Secretary of State Colin Powell met Monday with prominent Cuban dissident Oswaldo Paya to underscore U.S. support for efforts to bring democracy to the communist-ruled island. Mr. Paya is a key figure in the "Varela Project," a petition drive seeking a referendum on democratic reforms.
Mr. Paya posed for pictures with Secretary Powell in a State Department reception room before a 20 minute private meeting described here as a courtesy call. Mr. Paya left the building by a side entrance and did not talk to waiting reporters.
But State Department spokesman Richard Boucher called it a "very good meeting" and an opportunity for the Secretary to lend support and encouragement to Mr. Paya and other "courageous" Cubans involved in trying to bring about peaceful, democratic change there.
"The Secretary expressed his admiration for the efforts that Mr. Paya is making as an organizer of Project Varela. His petition drive provides a way for the Cuban people to express their desire for a rapid, peaceful transition to democracy," he said. "It's part of growing opposition in Cuba and is receiving increasing international attention. As you know, the European Parliament has awarded him the organization's Sakharov Prize for Freedom of Thought."
Mr. Paya, the leader of Cuba's Christian Liberation Movement, came to the United States after a tour of Europe and has not returned to Cuba since receiving the Sakharov Prize in Strasbourg on December 17.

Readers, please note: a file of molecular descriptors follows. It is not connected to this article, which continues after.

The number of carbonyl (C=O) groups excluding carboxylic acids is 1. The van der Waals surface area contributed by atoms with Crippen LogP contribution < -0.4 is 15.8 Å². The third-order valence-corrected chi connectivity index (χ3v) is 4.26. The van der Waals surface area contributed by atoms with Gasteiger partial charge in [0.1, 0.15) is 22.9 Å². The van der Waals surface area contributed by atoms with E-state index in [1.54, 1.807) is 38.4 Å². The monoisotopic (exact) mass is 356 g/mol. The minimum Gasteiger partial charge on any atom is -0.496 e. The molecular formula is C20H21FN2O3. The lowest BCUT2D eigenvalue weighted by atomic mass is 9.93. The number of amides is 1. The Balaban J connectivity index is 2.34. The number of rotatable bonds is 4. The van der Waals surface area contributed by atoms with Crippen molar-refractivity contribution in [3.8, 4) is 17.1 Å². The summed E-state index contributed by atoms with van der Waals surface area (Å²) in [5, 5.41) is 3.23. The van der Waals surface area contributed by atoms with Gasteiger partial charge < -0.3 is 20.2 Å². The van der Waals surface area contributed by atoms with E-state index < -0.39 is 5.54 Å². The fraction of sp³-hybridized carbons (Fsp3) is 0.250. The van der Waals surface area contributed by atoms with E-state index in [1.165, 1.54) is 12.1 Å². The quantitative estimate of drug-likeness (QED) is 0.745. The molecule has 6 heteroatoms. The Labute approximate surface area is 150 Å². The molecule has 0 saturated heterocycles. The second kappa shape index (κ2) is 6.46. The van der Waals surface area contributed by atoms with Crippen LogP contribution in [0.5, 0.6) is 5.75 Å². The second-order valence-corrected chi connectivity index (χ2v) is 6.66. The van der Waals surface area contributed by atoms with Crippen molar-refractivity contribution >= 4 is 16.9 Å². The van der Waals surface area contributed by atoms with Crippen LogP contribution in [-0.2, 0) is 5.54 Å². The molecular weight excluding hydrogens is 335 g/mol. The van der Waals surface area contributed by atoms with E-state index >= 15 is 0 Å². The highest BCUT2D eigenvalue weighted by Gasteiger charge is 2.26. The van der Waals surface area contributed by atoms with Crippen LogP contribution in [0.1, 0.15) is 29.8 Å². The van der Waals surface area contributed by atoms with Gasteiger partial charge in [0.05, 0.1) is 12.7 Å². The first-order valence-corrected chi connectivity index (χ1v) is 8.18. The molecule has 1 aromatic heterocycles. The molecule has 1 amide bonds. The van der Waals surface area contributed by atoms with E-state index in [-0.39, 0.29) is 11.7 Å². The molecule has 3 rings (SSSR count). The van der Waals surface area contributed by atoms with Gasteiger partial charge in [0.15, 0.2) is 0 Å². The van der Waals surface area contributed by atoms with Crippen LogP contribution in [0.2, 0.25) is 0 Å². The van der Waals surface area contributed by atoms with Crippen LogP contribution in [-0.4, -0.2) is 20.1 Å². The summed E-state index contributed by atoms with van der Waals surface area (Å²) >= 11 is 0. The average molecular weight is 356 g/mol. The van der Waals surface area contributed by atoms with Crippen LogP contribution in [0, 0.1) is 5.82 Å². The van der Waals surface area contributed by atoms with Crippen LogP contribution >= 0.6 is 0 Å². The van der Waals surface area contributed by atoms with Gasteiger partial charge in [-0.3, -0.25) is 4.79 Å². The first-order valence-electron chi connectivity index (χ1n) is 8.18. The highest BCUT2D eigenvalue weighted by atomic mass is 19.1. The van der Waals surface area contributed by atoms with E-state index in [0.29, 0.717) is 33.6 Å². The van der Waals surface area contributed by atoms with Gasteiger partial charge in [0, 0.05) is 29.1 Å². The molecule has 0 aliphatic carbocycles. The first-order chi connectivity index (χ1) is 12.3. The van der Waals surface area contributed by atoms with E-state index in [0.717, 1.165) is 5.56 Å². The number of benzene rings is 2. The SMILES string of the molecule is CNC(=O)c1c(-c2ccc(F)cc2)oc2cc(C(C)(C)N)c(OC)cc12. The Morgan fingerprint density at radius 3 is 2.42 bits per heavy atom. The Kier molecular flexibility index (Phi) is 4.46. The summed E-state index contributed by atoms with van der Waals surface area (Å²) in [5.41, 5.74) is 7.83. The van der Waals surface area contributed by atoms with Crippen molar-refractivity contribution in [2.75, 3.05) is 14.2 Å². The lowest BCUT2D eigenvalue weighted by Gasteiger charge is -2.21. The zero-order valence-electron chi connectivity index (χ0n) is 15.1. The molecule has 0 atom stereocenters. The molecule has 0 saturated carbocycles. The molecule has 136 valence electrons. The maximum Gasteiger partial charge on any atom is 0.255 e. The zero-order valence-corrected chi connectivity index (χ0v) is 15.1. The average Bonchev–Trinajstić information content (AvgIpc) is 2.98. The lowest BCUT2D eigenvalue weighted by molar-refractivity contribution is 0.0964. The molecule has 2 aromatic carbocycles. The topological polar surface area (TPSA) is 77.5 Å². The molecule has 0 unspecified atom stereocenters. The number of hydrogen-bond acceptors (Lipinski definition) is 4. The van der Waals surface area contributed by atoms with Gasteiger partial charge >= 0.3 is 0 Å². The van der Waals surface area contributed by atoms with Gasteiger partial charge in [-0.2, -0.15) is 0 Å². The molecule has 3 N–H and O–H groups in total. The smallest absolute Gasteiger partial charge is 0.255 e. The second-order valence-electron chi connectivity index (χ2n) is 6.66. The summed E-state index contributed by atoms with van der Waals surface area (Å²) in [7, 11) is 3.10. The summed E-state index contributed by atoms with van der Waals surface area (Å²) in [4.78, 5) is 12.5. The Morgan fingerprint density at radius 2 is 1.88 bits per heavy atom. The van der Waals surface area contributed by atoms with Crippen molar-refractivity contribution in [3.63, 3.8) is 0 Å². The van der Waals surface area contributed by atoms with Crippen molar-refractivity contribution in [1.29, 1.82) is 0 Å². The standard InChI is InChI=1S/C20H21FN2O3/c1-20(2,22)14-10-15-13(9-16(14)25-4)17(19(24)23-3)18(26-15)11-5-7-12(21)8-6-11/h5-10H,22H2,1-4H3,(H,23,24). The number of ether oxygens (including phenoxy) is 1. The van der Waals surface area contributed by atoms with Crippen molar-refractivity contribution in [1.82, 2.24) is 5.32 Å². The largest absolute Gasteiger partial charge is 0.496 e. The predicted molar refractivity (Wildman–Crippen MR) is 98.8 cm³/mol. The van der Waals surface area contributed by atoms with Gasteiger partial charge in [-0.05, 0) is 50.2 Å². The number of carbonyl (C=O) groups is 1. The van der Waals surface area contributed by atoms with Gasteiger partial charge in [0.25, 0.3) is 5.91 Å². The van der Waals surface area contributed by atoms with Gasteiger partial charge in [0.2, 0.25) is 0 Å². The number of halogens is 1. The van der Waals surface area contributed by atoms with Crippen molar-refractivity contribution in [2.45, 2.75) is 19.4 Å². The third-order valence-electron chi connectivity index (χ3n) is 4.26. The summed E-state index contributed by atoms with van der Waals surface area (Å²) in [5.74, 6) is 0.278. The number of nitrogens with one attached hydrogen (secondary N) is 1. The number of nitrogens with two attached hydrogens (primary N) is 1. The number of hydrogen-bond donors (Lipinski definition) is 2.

Last September, he was also named the winner of the Washington-based National Democratic Institute's Averell Harriman Democracy Award but was not allowed to leave Cuba at the time to receive it in person.
The Varela Project, named for Cuban independence hero Felix Varela, seeks to use a provision of the current Cuban constitution that nominally allows citizens to propose changes to the law, provided an enabling petition receives at least ten thousand signatures.
Organizers say that despite official harassment, the Varela petition has been signed by more than 20-thousand Cubans to date, and had more than 11,000 signatures when submitted to the Cuban National Assembly in May of 2001.
After visiting former U.S. President Jimmy Carter mentioned the petition drive in a TV address to Cubans in May of last year, the Fidel Castro government mounted what it said was a counter petition in which it said nearly 99 per cent of the country supported keeping the current communist system.
Spokesman Boucher said there was no specific discussion in Secretary Powell's meeting with Mr. Paya of various U.S. programs aimed at supporting Cuban democratization.